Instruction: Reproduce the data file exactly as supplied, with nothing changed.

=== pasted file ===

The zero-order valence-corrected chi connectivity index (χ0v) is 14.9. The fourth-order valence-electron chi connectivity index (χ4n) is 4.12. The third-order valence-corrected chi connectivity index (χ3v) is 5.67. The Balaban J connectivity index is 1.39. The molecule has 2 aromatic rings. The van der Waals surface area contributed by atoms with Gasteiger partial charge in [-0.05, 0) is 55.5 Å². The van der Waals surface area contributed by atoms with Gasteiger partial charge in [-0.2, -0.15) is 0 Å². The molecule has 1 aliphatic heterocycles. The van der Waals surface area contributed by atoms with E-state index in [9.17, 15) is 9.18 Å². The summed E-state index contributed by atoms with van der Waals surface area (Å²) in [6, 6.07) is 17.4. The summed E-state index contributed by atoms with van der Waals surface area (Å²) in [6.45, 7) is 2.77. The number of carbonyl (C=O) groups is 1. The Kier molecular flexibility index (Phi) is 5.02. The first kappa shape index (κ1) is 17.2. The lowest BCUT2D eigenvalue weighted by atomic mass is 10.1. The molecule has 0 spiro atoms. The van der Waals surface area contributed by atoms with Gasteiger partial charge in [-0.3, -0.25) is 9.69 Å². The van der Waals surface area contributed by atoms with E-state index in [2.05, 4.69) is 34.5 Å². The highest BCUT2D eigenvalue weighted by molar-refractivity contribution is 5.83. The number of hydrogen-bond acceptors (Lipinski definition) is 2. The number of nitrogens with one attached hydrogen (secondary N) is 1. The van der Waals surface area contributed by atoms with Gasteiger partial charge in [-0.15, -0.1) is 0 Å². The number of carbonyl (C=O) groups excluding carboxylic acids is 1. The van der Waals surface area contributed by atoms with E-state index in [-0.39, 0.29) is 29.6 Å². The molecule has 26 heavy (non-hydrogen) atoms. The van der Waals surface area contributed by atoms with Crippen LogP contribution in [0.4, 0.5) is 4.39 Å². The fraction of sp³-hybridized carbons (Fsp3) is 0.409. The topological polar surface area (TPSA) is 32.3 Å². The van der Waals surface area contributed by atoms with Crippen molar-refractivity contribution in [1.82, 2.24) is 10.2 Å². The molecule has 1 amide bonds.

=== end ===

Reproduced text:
The zero-order valence-corrected chi connectivity index (χ0v) is 14.9. The fourth-order valence-electron chi connectivity index (χ4n) is 4.12. The third-order valence-corrected chi connectivity index (χ3v) is 5.67. The Balaban J connectivity index is 1.39. The molecule has 2 aromatic rings. The van der Waals surface area contributed by atoms with Gasteiger partial charge in [-0.05, 0) is 55.5 Å². The van der Waals surface area contributed by atoms with Gasteiger partial charge in [-0.2, -0.15) is 0 Å². The molecule has 1 aliphatic heterocycles. The van der Waals surface area contributed by atoms with E-state index in [9.17, 15) is 9.18 Å². The summed E-state index contributed by atoms with van der Waals surface area (Å²) in [6, 6.07) is 17.4. The summed E-state index contributed by atoms with van der Waals surface area (Å²) in [6.45, 7) is 2.77. The number of carbonyl (C=O) groups is 1. The Kier molecular flexibility index (Phi) is 5.02. The first kappa shape index (κ1) is 17.2. The lowest BCUT2D eigenvalue weighted by atomic mass is 10.1. The molecule has 0 spiro atoms. The van der Waals surface area contributed by atoms with Gasteiger partial charge in [-0.3, -0.25) is 9.69 Å². The van der Waals surface area contributed by atoms with E-state index in [2.05, 4.69) is 34.5 Å². The highest BCUT2D eigenvalue weighted by molar-refractivity contribution is 5.83. The number of hydrogen-bond acceptors (Lipinski definition) is 2. The number of nitrogens with one attached hydrogen (secondary N) is 1. The van der Waals surface area contributed by atoms with Gasteiger partial charge in [-0.15, -0.1) is 0 Å². The number of carbonyl (C=O) groups excluding carboxylic acids is 1. The van der Waals surface area contributed by atoms with E-state index in [-0.39, 0.29) is 29.6 Å². The molecule has 26 heavy (non-hydrogen) atoms. The van der Waals surface area contributed by atoms with Crippen LogP contribution in [0.4, 0.5) is 4.39 Å². The fraction of sp³-hybridized carbons (Fsp3) is 0.409. The topological polar surface area (TPSA) is 32.3 Å². The van der Waals surface area contributed by atoms with Crippen molar-refractivity contribution in [1.82, 2.24) is 10.2 Å². The molecule has 1 amide bonds.